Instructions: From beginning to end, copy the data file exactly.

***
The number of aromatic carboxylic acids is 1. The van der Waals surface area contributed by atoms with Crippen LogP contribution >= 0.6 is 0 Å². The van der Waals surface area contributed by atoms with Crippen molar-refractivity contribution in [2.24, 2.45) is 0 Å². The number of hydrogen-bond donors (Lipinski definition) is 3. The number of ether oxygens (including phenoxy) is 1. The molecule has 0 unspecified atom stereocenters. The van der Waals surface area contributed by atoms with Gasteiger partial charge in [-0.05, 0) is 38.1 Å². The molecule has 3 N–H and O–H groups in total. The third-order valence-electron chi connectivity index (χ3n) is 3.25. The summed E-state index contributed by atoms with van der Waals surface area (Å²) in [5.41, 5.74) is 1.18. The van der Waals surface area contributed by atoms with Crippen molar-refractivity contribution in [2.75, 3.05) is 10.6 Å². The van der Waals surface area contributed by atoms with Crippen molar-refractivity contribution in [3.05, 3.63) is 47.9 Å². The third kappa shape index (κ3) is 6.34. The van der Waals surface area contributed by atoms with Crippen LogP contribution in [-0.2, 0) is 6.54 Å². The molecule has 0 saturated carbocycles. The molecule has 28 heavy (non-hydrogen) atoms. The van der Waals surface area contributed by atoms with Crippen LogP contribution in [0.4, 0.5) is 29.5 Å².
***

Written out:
The number of aromatic carboxylic acids is 1. The van der Waals surface area contributed by atoms with Crippen LogP contribution >= 0.6 is 0 Å². The van der Waals surface area contributed by atoms with Crippen molar-refractivity contribution in [2.24, 2.45) is 0 Å². The number of hydrogen-bond donors (Lipinski definition) is 3. The number of ether oxygens (including phenoxy) is 1. The molecule has 0 unspecified atom stereocenters. The van der Waals surface area contributed by atoms with Gasteiger partial charge in [-0.05, 0) is 38.1 Å². The molecule has 3 N–H and O–H groups in total. The third-order valence-electron chi connectivity index (χ3n) is 3.25. The summed E-state index contributed by atoms with van der Waals surface area (Å²) in [5.41, 5.74) is 1.18. The van der Waals surface area contributed by atoms with Crippen molar-refractivity contribution in [2.75, 3.05) is 10.6 Å². The van der Waals surface area contributed by atoms with Crippen molar-refractivity contribution in [3.05, 3.63) is 47.9 Å². The third kappa shape index (κ3) is 6.34. The van der Waals surface area contributed by atoms with Crippen LogP contribution in [-0.2, 0) is 6.54 Å². The molecule has 0 saturated carbocycles. The molecule has 28 heavy (non-hydrogen) atoms. The van der Waals surface area contributed by atoms with Crippen LogP contribution in [0.4, 0.5) is 29.5 Å².